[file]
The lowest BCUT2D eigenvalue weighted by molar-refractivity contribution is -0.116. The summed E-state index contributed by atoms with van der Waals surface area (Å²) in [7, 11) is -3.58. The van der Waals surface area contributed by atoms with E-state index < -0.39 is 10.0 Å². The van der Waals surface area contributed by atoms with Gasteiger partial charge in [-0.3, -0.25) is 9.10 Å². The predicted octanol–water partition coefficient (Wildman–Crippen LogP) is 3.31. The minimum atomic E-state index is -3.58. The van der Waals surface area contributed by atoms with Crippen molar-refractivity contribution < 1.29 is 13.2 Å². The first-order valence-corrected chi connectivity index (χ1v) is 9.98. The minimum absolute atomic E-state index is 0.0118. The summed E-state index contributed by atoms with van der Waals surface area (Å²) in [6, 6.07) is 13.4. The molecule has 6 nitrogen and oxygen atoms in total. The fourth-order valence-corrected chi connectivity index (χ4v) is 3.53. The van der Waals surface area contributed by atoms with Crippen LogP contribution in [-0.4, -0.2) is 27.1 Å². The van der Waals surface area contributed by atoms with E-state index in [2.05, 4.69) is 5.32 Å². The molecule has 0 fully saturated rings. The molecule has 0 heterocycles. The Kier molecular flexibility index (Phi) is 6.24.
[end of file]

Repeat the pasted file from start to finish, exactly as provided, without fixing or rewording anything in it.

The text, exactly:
The lowest BCUT2D eigenvalue weighted by molar-refractivity contribution is -0.116. The summed E-state index contributed by atoms with van der Waals surface area (Å²) in [7, 11) is -3.58. The van der Waals surface area contributed by atoms with E-state index < -0.39 is 10.0 Å². The van der Waals surface area contributed by atoms with Gasteiger partial charge in [-0.3, -0.25) is 9.10 Å². The predicted octanol–water partition coefficient (Wildman–Crippen LogP) is 3.31. The minimum atomic E-state index is -3.58. The van der Waals surface area contributed by atoms with Crippen molar-refractivity contribution < 1.29 is 13.2 Å². The first-order valence-corrected chi connectivity index (χ1v) is 9.98. The minimum absolute atomic E-state index is 0.0118. The summed E-state index contributed by atoms with van der Waals surface area (Å²) in [6, 6.07) is 13.4. The molecule has 6 nitrogen and oxygen atoms in total. The fourth-order valence-corrected chi connectivity index (χ4v) is 3.53. The van der Waals surface area contributed by atoms with Crippen LogP contribution in [-0.4, -0.2) is 27.1 Å². The van der Waals surface area contributed by atoms with E-state index in [2.05, 4.69) is 5.32 Å². The molecule has 0 fully saturated rings. The molecule has 0 heterocycles. The Kier molecular flexibility index (Phi) is 6.24.